Every minimalist goes on a journey—our starting points are all different and the way our lives look after the process of decluttering is as individual as we are.
My minimalist journey has been long and winding. Like many, it began with decluttering physical spaces, but quickly moved on to the more intangible aspects of my life.
The more I cleared space for the things that mattered, the more I began to care about the quality of what I let into my life rather than the quantity. Determining the quality for some things like friendships, the online content I consumed, and even the food I ate was. But determining quality for other things, like clothing and home decor, required a bit more effort and research.
My search for quality items to add to my home and closet when others wore out led me to do extensive research on environmentalism, sustainability, and eco-friendly options.
When you start doing that kind of reading and research, it can be a little overwhelming. The American culture in particular is inherently wasteful because we’ve learned to prize immediacy and convenience over what’s actually best for our bodies, the planet, and other people. A little more intentionality and research can result in a better life for yourself and the planet, and getting started is easier than you might think.
Start Living More Sustainably
Sustainability might be overwhelming at first, but living and consuming more intentionally can be as simple as changing a few habits.
Here are three simple ways to start living more sustainably:
1. Think outside the Goodwill box.
If you’ve already started your minimalist journey, chances are you’ve made at least one trip your local thrift store or donation center like Goodwill or Salvation Army. In 2016 alone, I made over half a dozen trips to my local Goodwill store and I probably made just as many, if not more, in 2015.
Thrift stores are an easy option when you’re decluttering because they allow you to donate everything from books and clothing to home decor and tools all in one fell swoop. But depending on the item, your local thrift store may be overladen with more items than they can sell in a reasonable amount of time, which could result in the item you donated eventually winding up in the trash. This occurrence isn’t as prevalent with miscellaneous items, but it’s all too common for things like clothing.
Rather than donating all your stuff in one place, think outside the box a bit and do some research on other places in your area who could use specific types of items. Donate your used books to the local library or teacher’s classroom. Take your used towels and pillows to the animal shelter. Give your extra clothing to a family or friend in need.
You might have to stop at more than one location, but in the end, everyone benefits.
2. Repair instead of replace.
When you wear through the sole of your shoe or lose a button on your shirt, is your first inclination to replace it with something new, or repair it and get more wear out of it?
Chances are, unless it’s a favorite piece, you’re probably more inclined to toss it than you are to go through the effort of repairing it, but did you know that by extending the use of a garment for nine months, you reduce the environmental impact by 20-30%?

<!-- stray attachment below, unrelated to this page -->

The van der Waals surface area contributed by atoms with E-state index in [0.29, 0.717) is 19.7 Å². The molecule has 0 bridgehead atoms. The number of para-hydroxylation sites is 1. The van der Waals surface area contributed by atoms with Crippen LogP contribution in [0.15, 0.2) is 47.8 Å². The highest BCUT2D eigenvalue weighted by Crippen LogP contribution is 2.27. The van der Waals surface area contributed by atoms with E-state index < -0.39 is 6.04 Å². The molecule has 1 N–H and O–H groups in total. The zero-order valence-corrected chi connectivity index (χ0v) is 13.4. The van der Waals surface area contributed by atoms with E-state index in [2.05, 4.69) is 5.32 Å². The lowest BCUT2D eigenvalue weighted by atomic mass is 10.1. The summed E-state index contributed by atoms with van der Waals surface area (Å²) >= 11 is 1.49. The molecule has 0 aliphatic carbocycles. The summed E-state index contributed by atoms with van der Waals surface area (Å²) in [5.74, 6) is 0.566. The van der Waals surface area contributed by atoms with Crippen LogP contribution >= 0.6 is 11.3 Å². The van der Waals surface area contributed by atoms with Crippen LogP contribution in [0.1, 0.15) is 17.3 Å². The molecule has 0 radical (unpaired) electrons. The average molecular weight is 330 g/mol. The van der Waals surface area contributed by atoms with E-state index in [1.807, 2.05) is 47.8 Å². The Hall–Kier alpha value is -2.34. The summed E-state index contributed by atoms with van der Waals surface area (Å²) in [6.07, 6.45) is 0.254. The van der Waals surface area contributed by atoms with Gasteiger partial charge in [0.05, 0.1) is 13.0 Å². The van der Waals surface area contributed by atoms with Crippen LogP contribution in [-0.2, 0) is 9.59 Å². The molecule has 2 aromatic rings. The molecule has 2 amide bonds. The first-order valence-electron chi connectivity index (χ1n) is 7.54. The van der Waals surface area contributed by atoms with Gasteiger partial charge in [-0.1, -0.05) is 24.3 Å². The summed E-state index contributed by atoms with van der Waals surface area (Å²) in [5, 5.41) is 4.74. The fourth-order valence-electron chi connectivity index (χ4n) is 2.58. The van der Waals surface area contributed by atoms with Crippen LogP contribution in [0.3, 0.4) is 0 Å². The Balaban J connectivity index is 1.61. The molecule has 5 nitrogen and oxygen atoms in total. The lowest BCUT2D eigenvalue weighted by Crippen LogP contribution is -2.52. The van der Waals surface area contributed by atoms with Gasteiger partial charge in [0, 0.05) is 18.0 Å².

If an item is good quality, it will save you both time and money to repair rather than replace it whenever an issue arises.
Buying a new shirt will cost not only money but time to search for the right one, while sewing a button back on or fixing a small hole takes mere dollars and just a couple of minutes. Resoling a pair of shoes often results in them looking better than they have in ages and means you don’t have to break in a new pair. Painting or refinishing a table or other piece of furniture gives new life to an old piece and can totally change the look of your home.
Our disposable society teaches us that items can be thrown away without consequences, but that simply isn’t the case. So next time an item breaks, consider if it’s easier in the long run to replace it, or if repairing is the better option.
And if you really do need to replace it, head to that thrift store and see if you can find it secondhand first!
3. Always be prepared.
It’s no secret that plastic is terrible for the environment. Unlike natural materials, it can only be downcycled, and it doesn’t biodegrade, which means a single plastic water bottle could spend hundreds of years in a landfill releasing harmful toxins into the air and releasing them into the ground.
Unfortunately, plastic is everywhere from the packaging for products we buy on a day-to-day basis to the bags we use to take those items home.
One of the easiest ways to combat the continued use and production of plastic is by purchasing reusable containers or bags. You can get canvas bags for your groceries and other household goods, mesh bags for produce, and resuable coffee cups and water bottles.
But having those items does nothing if they’re never there when you need them. To solve that problem, always keep them in your car so they’re available even when you make that spontaneous trip to the store on the way home from something else.
Sustainability might be overwhelming at first, but living and consuming more intentionally can be as simple as changing these few habits. Don’t let the overwhelm get to you. Like the rest of your simple living journey, start small and let the change grow.